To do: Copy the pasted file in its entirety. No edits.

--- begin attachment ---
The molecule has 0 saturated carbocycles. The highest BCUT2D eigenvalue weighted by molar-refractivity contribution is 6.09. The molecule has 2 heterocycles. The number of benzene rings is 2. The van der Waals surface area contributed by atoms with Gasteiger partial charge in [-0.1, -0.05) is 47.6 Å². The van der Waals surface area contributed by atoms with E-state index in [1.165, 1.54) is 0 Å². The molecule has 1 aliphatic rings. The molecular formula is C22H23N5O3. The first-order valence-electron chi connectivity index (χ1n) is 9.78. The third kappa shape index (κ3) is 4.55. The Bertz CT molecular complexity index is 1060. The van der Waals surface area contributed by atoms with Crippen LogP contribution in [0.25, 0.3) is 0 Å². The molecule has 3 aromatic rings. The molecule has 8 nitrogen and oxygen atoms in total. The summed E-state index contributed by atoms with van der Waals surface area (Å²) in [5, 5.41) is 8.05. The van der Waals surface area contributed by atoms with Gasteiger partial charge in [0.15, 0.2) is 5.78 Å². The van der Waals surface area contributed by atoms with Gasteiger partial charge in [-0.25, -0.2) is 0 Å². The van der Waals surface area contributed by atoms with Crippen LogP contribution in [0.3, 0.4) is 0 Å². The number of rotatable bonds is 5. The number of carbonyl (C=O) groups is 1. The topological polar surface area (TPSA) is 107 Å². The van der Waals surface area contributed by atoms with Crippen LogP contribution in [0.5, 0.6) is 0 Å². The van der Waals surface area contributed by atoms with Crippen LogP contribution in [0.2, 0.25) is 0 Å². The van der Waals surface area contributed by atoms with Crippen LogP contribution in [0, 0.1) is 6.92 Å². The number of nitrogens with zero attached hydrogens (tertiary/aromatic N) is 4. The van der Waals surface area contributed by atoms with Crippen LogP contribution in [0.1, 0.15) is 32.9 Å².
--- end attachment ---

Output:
The molecule has 0 saturated carbocycles. The highest BCUT2D eigenvalue weighted by molar-refractivity contribution is 6.09. The molecule has 2 heterocycles. The number of benzene rings is 2. The van der Waals surface area contributed by atoms with Gasteiger partial charge in [-0.1, -0.05) is 47.6 Å². The van der Waals surface area contributed by atoms with E-state index in [1.165, 1.54) is 0 Å². The molecule has 1 aliphatic rings. The molecular formula is C22H23N5O3. The first-order valence-electron chi connectivity index (χ1n) is 9.78. The third kappa shape index (κ3) is 4.55. The Bertz CT molecular complexity index is 1060. The van der Waals surface area contributed by atoms with Crippen LogP contribution in [0.25, 0.3) is 0 Å². The molecule has 3 aromatic rings. The molecule has 8 nitrogen and oxygen atoms in total. The summed E-state index contributed by atoms with van der Waals surface area (Å²) in [5, 5.41) is 8.05. The van der Waals surface area contributed by atoms with Gasteiger partial charge in [0.15, 0.2) is 5.78 Å². The van der Waals surface area contributed by atoms with Gasteiger partial charge in [-0.25, -0.2) is 0 Å². The van der Waals surface area contributed by atoms with Crippen LogP contribution in [0.3, 0.4) is 0 Å². The number of rotatable bonds is 5. The number of carbonyl (C=O) groups is 1. The topological polar surface area (TPSA) is 107 Å². The van der Waals surface area contributed by atoms with Crippen LogP contribution in [0.5, 0.6) is 0 Å². The van der Waals surface area contributed by atoms with Crippen LogP contribution in [0.2, 0.25) is 0 Å². The van der Waals surface area contributed by atoms with Crippen LogP contribution in [0, 0.1) is 6.92 Å². The number of nitrogens with zero attached hydrogens (tertiary/aromatic N) is 4. The van der Waals surface area contributed by atoms with Crippen LogP contribution in [0.1, 0.15) is 32.9 Å².